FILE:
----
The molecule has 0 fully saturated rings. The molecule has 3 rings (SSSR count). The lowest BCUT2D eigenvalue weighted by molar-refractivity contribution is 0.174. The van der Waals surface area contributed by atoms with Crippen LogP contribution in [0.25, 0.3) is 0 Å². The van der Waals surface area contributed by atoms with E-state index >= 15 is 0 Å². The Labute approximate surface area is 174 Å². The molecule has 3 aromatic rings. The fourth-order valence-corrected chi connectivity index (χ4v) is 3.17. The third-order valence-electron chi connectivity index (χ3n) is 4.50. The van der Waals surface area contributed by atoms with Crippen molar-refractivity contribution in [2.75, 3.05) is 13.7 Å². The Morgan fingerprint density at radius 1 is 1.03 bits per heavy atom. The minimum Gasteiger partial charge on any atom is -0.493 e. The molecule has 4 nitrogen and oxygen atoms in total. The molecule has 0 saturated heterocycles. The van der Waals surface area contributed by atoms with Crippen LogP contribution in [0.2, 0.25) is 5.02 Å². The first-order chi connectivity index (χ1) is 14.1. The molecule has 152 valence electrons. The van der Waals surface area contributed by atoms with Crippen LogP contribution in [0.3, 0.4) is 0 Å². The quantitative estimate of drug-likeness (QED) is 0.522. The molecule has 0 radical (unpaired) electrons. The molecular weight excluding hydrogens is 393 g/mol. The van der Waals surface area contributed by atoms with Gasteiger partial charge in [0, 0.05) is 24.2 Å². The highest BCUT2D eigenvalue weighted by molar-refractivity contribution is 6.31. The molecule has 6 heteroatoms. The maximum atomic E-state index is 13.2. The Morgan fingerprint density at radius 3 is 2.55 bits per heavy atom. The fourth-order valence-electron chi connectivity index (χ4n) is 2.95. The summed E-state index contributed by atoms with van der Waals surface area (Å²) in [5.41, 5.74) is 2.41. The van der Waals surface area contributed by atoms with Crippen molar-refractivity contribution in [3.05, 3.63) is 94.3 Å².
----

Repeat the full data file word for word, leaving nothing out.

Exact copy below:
The molecule has 0 fully saturated rings. The molecule has 3 rings (SSSR count). The lowest BCUT2D eigenvalue weighted by molar-refractivity contribution is 0.174. The van der Waals surface area contributed by atoms with Crippen LogP contribution in [0.25, 0.3) is 0 Å². The van der Waals surface area contributed by atoms with E-state index >= 15 is 0 Å². The Labute approximate surface area is 174 Å². The molecule has 3 aromatic rings. The fourth-order valence-corrected chi connectivity index (χ4v) is 3.17. The third-order valence-electron chi connectivity index (χ3n) is 4.50. The van der Waals surface area contributed by atoms with Crippen molar-refractivity contribution in [2.75, 3.05) is 13.7 Å². The Morgan fingerprint density at radius 1 is 1.03 bits per heavy atom. The minimum Gasteiger partial charge on any atom is -0.493 e. The molecule has 4 nitrogen and oxygen atoms in total. The molecule has 0 saturated heterocycles. The van der Waals surface area contributed by atoms with Crippen LogP contribution in [0.2, 0.25) is 5.02 Å². The first-order chi connectivity index (χ1) is 14.1. The molecule has 152 valence electrons. The van der Waals surface area contributed by atoms with Crippen LogP contribution in [0.3, 0.4) is 0 Å². The quantitative estimate of drug-likeness (QED) is 0.522. The molecule has 0 radical (unpaired) electrons. The molecular weight excluding hydrogens is 393 g/mol. The van der Waals surface area contributed by atoms with Gasteiger partial charge in [0, 0.05) is 24.2 Å². The highest BCUT2D eigenvalue weighted by molar-refractivity contribution is 6.31. The molecule has 6 heteroatoms. The maximum atomic E-state index is 13.2. The Morgan fingerprint density at radius 3 is 2.55 bits per heavy atom. The fourth-order valence-electron chi connectivity index (χ4n) is 2.95. The summed E-state index contributed by atoms with van der Waals surface area (Å²) in [5.41, 5.74) is 2.41. The van der Waals surface area contributed by atoms with Crippen molar-refractivity contribution in [3.05, 3.63) is 94.3 Å².